Future of LV= thrown into confusion after member vote for £530m takeover by Bain Capital falls short

The future of LV= was thrown into confusion this evening when members of the UK’s second largest mutual life insurer narrowly rejected a takeover by private equity group Bain Capital.

The board of LV=, which was formerly known as Liverpool Victoria, had urged its 1.16 million members to support the £530million takeover.

However, with 75% of those members voting needed to support the deal for it to go through, just 69.4% of members did so.

Image: Not enough members voted in favour of the Bain Capital takeover

The vote means that LV= will retain its mutual status for the time being.

Members of LV= had stood to receive £100 had the sale gone through – but significant members had argued that this was an insufficient payment for the business giving up its mutual status.


LV’s management had argued that the business had little future as a stand-alone company.

Surprisingly, given the high media profile of the vote – the Daily Mail had launched a vocal campaign in opposition to the sale – just 15% of LV=’s more than one million members bothered to cast a vote.

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Of them, 119,225 members voted in favour of the proposed deal, while 52,561 members voted against. Some 985,760 members, or 85% of the total, did not bother voting.

Alan Cook, the chairman of LV=, said: “Our priority has always been to put the interests of LV=’s members first, and, in particular with-profits policyholders, who share in the group’s risks.

“Although 69% of voting members supported the board’s recommendation and voted in favour of the transaction with Bain Capital, the board is disappointed not to have achieved the outcome that we believed was in the best interests of LV= and its members.”

The Bain Capital takeover had been fiercely opposed by a number of members as well as the Mail and also by a significant grouping of MPs.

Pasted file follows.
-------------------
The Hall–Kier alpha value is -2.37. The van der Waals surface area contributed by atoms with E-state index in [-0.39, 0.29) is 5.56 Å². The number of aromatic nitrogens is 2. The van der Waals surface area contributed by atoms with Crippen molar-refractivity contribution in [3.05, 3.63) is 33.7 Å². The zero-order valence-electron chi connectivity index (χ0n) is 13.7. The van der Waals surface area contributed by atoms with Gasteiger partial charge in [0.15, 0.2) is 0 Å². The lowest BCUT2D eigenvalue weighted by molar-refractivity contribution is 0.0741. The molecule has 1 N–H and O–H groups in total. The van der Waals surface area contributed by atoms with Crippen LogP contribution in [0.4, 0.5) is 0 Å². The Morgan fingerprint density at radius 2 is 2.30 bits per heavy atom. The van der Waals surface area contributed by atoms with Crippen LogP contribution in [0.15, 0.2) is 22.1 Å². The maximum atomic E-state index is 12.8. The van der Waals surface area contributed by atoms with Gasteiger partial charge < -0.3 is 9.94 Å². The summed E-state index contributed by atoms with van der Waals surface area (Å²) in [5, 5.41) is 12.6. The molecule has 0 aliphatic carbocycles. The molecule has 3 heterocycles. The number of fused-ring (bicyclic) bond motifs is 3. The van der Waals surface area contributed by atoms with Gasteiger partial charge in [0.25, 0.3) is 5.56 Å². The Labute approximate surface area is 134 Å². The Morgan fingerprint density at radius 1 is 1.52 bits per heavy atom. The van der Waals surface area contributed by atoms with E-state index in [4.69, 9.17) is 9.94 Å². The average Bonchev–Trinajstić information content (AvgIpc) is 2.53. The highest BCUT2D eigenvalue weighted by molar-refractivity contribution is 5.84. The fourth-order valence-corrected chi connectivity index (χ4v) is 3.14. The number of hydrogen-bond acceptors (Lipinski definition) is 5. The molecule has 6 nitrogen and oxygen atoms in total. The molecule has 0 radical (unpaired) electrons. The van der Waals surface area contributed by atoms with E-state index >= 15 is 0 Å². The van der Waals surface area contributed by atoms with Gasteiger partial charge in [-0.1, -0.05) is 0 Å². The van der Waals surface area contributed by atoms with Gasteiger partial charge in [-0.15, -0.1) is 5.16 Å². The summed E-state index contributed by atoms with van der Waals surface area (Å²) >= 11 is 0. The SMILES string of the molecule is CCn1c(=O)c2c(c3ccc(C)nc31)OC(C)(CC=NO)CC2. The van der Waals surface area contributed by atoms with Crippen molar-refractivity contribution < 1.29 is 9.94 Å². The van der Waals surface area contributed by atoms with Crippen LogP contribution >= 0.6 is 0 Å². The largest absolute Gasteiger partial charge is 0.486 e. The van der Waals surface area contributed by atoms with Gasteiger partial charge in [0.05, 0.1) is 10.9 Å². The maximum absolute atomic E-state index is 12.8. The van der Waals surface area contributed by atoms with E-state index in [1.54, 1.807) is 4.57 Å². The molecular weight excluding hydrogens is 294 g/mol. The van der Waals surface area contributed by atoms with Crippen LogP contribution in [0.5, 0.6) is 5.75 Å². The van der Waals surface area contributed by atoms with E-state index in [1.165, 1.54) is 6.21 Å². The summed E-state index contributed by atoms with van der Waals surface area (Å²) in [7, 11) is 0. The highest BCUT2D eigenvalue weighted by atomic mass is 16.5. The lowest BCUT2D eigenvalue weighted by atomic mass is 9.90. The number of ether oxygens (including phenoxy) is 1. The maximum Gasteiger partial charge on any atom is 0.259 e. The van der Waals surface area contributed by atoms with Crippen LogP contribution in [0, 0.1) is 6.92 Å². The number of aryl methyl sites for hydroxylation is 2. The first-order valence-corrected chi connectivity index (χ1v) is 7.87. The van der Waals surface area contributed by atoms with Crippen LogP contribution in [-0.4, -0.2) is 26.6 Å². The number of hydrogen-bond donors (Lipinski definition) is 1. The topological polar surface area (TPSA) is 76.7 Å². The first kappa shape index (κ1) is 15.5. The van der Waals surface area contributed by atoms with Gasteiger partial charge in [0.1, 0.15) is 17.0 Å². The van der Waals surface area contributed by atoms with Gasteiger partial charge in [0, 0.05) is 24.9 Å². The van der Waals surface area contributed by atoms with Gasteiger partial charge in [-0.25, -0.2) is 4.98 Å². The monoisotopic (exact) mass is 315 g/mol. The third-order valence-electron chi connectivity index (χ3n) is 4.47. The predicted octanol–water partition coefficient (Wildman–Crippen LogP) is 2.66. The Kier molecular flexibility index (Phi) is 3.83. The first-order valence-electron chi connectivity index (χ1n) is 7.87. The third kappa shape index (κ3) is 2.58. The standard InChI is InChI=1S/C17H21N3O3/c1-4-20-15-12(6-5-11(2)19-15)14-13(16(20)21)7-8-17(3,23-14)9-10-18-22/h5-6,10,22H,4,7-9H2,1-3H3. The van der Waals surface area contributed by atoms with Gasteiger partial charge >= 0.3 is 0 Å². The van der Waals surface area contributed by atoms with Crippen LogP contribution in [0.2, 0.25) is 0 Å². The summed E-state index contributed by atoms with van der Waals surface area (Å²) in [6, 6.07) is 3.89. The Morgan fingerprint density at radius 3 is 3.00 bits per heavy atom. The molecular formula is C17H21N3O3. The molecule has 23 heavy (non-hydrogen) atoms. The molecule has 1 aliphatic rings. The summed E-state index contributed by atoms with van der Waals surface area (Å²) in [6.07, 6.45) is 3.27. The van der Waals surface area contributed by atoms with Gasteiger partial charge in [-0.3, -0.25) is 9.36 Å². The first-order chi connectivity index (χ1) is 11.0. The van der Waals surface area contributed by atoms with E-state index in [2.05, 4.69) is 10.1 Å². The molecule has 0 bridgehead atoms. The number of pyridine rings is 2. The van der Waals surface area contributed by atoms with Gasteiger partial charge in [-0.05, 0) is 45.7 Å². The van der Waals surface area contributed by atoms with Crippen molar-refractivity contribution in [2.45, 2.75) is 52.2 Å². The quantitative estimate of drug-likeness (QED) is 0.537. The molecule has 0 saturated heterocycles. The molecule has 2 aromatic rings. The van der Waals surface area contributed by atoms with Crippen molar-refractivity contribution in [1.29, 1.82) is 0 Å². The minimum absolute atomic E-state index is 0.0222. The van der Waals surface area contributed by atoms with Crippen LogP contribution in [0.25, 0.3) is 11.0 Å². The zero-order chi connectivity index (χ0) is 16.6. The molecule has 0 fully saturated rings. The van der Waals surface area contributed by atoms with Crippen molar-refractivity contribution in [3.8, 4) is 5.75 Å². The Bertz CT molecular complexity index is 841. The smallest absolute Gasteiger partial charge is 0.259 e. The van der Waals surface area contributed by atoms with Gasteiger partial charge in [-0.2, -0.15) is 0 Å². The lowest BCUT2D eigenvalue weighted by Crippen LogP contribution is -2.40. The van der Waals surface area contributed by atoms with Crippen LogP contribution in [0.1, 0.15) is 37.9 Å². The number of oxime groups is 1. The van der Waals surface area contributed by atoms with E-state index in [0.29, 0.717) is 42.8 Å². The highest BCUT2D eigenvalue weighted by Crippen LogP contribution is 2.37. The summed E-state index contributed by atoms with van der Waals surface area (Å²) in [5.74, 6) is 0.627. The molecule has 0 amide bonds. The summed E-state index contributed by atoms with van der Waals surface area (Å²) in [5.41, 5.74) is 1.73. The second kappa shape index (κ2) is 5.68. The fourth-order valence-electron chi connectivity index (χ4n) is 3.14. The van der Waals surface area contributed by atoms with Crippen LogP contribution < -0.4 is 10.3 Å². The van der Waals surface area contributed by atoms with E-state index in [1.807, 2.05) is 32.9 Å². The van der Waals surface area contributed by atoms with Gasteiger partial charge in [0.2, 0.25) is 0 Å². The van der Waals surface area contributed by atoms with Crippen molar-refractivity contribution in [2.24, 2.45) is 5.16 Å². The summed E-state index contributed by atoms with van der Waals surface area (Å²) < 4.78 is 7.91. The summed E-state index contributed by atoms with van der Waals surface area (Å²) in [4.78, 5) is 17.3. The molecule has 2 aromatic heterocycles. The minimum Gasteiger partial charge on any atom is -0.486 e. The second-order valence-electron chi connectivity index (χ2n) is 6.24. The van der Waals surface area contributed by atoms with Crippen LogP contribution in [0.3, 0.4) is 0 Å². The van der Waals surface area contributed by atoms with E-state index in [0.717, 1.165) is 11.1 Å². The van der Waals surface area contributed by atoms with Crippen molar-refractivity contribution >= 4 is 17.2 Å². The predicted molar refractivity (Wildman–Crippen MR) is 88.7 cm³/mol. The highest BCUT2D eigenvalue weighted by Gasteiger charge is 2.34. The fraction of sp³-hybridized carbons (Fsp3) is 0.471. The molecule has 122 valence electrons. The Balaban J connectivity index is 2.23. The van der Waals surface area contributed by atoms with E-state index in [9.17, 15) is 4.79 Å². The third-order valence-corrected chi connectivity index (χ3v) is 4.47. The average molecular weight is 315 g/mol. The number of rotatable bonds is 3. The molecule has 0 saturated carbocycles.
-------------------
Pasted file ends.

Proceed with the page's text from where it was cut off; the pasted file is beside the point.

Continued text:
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Labour MP Gareth Thomas discussed his concerns over the planned sale of LV= to Bain Capital with Sky’s Ian King

They argued that the management of LV= had failed to spell out why the business needed to be sold and, in particular, why it needed to be sold to a private equity company.

LV= said this evening that it would now move swiftly to reassess its strategic options and explore alternative ways to structure a transaction that would provide the best long-term outcome for its members and employees.

It said that, in particular, it had listened to member concerns about the loss of mutuality and so would explore whether mutuality could be retained either on a standalone basis without undue risk to members or through a merger with a larger mutual organisation.

Just minutes later, the UK’s biggest mutual life company, Royal London, offered to enter into immediate and exclusive discussions with LV= to agree a mutual merger. It said this would offer LV= customers the opportunity to have their life savings protected and invested by a mutual. 

It added: “We envisage that the terms of the merger would offer LV= members the option to become members of Royal London. 

“This proposal has been made on a different basis to the previous offer made in 2020. If the merger goes ahead, the bringing together of the best of both companies will result in a growing, well-capitalised, modern mutual.  It will provide UK consumers with a great customer-owned alternative to the rest of the insurance and long-term savings market, which is almost universally shareholder-owned.”